About a hundred million collisions between gold nuclei were painstakingly scanned with the new anti-nucleus being identified by its decay into a light isotope on anti-helium (anti-helium3 and a positively charged pion. Corresponding to the 70 anti-hypernuclei detected, 160 hypernuclei (of normal matter) were also seen. These numbers very closely matched the number of anti-helium3 and helium3 that were seen. This was also significantly larger than that measured at lower energies, according to the authors of the paper. This implies that the hot soup of quarks and gluons must have contained similar amounts of strange quarks and up and down quarks, which is what one would expect from a real QGP. Thus, this discovery is yet another confirmation of the formation of the QGP in the heavy-ion collisions at RHIC. The antimatter studies at RHIC have restarted with greatly enhanced capabilities. The scientists expect to increase the collision rate by a factor of 10 in the next few years.

Another exciting, and related, finding from RHIC that throws new light on the nature of the QGP is the first evidence of profound symmetry transformations within the hot soup of quarks, antiquarks and gluons. This finding, which has been published in the journal Physical Review Letters, suggests that bubbles, or local domains, form in the hot strongly interacting matter of the QGP in the interiors of which parity, or mirror symmetry a fundamental symmetry that says that the physics of a system and its counterpart in a mirror-reflected world should be the same is violated.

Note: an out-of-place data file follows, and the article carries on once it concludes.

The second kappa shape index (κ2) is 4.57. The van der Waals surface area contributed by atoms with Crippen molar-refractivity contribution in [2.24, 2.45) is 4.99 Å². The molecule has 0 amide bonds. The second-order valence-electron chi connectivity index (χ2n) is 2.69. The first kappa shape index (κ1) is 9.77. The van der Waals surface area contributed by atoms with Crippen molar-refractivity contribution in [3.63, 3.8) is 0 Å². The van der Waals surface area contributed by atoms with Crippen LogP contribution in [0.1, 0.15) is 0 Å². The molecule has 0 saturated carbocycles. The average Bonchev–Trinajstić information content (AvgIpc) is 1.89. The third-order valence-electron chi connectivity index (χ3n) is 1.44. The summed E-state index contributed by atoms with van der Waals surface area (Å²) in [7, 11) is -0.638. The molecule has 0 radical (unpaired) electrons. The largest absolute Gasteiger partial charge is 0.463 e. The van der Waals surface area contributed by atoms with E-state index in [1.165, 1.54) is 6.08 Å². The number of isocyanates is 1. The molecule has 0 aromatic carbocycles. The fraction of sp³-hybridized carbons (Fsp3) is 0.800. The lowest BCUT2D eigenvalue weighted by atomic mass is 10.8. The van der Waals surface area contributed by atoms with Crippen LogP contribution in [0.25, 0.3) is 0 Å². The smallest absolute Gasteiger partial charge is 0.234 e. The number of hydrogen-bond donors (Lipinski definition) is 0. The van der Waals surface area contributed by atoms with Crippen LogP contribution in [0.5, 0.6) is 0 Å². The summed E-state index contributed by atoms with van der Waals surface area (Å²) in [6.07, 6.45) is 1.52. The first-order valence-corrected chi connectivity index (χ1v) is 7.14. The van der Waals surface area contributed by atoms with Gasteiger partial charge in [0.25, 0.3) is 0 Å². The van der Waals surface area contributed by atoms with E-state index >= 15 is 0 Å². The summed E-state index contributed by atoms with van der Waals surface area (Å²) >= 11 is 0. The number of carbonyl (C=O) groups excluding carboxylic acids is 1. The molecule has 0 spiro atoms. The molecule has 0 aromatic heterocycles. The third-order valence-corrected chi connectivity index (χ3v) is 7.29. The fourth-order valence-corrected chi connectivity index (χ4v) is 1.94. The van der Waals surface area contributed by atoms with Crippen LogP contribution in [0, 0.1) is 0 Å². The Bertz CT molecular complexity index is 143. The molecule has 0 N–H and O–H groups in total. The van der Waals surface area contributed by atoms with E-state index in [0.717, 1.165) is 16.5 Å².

Parity (P) symmetry and charge-parity (CP) symmetry, in which the mirror-reflected world also has all its particles replaced by their antiparticles, are known to be violated in the nuclear weak interaction that causes radioactive decay. However, there is no evidence to date of these symmetries being broken in strong interactions that bind quarks into protons and neutrons and hold the nuclei together. Although the theory of strong force, known as quantum chromodynamics (QCD), itself does not forbid P violation or CP violation in strong interactions, experiments so far have put very stringent limits on its occurrence. Theorists have, therefore, predicted an increasing probability of finding such local domains of broken symmetry at extreme temperatures near transitions from one phase of matter to another. Accordingly, physicists believe that matter inside these bubbles will exhibit different symmetries behaviour of the dynamics of such matter under simple transformations of space, time and particle types from the surrounding matter. Such symmetry violation bubbles created during the early universe may have led to the dominance of matter over antimatter, it is believed.

As has been described earlier, RHICs most energetic collisions have been able to create the extreme conditions that might be just right for producing such localised bubbles of altered symmetry: a temperature of four trillion degrees Celsius and a transition to a new phase of matter in the form of a free-flowing perfect liquid QGP. The new results suggest that RHIC may have a unique opportunity to test in the laboratory some crucial features of symmetry-altering bubbles speculated to have played a role in the evolution of the infant universe, said Steven Vigdor. What STAR has observed is an asymmetric charge separation in particles emerging from all directions except from the collisions that are most head-on.